It is possible to apply to the CICA and to make a civil claim in tandem. However, if an applicant is successful in a civil claim, they will be required to return the CICA award. This is because a person is not allowed to be compensated twice for the same injury/incident and commonly known as the rule of double recovery.
Ms X suffered horrific physical and sexual abuse as a child by her father over a 5/7-year period. Her father told her that he would kill her mother if she told anyone. It was not until she was in her twenties that Ms X found the strength and courage to report her father to the police. During the police investigation, the police failed to conduct a number of important enquiries and to take witness statements from key witnesses and a decision was made not to take any further action against her father. Ms X re-reported the abuse she had suffered at the hands of her father to the police in 2015. By this time key witnesses had passed away and evidence obtained in the earlier investigation lost and therefore once again no further action was taken. Ms X’s father was a man of limited means, and a civil claim was not possible. The only option for Ms X was to make an application to the CICA for an award of compensation. Ms X was supported by an ISVA who signposted her to this firm to assist her with making an application to the CICA.
As an adult, Ms X suffered significant mental health problems and had been involved with mental health services for some time including spending some time as an inpatient in specialist units. In addition, she suffered with trust issues particularly with males and those in authority making it difficult for her to find and maintain employment.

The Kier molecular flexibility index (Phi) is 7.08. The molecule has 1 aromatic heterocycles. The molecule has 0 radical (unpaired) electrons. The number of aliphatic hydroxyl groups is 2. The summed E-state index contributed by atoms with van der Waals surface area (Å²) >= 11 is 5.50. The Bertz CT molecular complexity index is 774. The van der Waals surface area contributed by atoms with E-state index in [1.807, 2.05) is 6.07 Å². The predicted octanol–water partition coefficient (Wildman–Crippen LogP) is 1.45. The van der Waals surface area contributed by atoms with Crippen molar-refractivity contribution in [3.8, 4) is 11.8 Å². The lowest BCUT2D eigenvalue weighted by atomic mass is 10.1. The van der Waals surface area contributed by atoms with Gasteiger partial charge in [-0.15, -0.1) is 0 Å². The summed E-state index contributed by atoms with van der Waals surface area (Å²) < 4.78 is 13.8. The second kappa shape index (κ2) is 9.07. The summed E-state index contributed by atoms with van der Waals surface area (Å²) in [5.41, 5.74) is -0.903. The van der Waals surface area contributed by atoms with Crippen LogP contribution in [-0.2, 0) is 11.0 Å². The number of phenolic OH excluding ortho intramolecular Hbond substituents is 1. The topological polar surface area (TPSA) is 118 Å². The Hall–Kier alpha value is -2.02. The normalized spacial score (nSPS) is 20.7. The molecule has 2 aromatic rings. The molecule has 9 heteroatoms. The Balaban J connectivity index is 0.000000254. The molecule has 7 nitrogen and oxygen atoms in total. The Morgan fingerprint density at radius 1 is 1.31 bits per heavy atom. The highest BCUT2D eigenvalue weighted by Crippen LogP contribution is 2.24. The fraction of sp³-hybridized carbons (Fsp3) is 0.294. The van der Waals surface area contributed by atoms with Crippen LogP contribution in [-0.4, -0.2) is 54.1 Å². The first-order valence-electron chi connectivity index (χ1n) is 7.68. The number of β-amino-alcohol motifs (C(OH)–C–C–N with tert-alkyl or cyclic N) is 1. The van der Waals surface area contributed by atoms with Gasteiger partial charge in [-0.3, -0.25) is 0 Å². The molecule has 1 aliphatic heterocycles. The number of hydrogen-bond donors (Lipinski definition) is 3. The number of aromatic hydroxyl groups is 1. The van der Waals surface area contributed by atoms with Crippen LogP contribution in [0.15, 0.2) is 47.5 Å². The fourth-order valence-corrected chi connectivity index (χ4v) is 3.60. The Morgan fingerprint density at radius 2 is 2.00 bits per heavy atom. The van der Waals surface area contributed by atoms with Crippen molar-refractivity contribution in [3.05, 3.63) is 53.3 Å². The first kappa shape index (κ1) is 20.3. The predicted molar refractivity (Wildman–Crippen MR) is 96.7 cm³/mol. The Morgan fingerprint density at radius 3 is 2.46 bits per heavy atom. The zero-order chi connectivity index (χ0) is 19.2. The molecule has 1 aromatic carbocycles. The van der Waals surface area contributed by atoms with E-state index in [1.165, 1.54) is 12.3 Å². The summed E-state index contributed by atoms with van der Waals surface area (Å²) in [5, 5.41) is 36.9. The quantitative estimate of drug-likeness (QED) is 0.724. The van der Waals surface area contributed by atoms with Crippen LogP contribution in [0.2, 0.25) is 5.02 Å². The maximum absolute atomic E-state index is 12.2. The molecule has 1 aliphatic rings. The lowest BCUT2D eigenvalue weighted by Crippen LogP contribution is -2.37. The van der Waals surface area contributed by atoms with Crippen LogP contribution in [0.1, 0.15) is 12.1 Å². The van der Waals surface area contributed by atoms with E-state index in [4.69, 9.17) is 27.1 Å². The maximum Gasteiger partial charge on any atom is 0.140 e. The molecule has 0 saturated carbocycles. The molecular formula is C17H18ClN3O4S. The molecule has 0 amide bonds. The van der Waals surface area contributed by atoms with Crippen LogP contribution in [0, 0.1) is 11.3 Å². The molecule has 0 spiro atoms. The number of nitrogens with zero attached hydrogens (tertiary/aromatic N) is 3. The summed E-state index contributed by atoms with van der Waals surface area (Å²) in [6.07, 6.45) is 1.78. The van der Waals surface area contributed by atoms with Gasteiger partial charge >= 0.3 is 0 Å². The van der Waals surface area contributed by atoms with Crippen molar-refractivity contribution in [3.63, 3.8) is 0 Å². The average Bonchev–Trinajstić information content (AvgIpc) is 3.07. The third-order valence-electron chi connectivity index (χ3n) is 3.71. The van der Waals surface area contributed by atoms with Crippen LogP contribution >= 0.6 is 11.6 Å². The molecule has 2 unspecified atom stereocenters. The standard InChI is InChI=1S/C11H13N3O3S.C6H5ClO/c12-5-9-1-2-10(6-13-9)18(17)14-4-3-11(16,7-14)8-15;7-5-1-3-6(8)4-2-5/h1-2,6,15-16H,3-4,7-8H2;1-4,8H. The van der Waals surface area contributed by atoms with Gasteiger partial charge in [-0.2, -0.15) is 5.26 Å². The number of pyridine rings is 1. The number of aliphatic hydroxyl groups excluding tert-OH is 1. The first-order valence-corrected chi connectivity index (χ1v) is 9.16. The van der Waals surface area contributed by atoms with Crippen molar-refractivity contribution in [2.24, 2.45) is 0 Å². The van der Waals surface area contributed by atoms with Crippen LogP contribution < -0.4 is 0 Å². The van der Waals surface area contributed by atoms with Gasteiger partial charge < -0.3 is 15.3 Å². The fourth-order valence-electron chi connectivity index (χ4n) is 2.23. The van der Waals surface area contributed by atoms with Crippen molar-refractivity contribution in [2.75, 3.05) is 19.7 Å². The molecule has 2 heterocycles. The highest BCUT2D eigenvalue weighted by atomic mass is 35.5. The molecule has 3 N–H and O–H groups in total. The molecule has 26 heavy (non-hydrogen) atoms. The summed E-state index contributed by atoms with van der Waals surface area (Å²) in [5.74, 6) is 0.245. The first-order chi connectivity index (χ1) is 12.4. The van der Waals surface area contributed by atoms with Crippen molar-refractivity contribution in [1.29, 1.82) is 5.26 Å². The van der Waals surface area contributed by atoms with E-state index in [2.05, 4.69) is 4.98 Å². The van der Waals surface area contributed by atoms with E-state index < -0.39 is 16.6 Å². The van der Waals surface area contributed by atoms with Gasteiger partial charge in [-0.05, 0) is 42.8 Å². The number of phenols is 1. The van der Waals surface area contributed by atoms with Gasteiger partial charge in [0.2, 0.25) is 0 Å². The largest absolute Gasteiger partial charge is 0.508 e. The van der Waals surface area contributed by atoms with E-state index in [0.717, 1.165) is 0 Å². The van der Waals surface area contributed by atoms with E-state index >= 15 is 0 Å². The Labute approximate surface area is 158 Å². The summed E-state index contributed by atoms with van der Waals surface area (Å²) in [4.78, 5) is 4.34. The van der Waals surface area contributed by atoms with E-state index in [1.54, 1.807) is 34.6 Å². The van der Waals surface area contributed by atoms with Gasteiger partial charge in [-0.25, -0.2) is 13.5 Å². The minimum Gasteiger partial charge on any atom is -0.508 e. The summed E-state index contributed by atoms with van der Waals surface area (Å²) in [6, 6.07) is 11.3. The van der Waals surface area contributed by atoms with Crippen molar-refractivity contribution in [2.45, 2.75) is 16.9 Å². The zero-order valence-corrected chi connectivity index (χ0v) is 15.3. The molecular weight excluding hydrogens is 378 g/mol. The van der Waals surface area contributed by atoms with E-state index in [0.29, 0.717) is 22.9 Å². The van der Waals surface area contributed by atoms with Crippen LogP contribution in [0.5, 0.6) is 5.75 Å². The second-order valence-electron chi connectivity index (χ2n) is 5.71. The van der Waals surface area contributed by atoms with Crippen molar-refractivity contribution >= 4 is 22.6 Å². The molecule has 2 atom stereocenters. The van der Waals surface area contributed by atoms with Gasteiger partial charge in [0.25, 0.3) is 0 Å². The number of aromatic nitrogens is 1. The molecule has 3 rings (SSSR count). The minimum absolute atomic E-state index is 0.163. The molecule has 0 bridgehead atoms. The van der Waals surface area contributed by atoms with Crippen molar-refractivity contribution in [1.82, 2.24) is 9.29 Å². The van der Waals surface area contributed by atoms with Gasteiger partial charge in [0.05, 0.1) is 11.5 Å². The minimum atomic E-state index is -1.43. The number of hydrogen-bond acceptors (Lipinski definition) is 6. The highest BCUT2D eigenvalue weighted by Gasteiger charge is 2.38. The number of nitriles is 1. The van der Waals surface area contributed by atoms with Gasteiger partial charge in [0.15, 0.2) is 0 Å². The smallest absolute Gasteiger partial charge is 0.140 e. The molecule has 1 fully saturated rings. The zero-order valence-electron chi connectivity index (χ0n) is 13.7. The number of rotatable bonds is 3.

Emmott Snell Solicitors submitted an application to the CICA on behalf of Ms X which included a claim for loss of earnings. The CICA were provided with copies of Ms X’s medical and financial records in support of her application.
The CICA rejected Ms X’s application on the basis of character alleging that there were inconsistencies in her records as evidence of this. Understandably Ms X was angry at the CICA decision feeling that once again she had been let down by another authority. Emmott Snell Solicitors challenged the CICA’s interpretation of the records that had been provided to them. The CICA conceded that they had erred in their interpretation of some of the records but maintained their decision to refuse an award of compensation was correct.
Emmott Snell Solicitors made extensive enquiries and collated a bundle of evidence in support of Ms X’s application including a detailed statement on behalf of Ms X. Following a review of their decision the CICA made Ms X a significant six-figure sum of compensation. Ms X was delighted with the outcome. It is hoped that the CICA award will not only assist Ms X with accessing any treatment she may need but give her some financial security/peace of mind and an acknowledgment of the abuse/trauma she suffered as a child.
Whilst the CICA scheme is at times frustrating, Ms X’s account is a reminder of the importance of the scheme and in particular to those victims who have no other avenue of redress.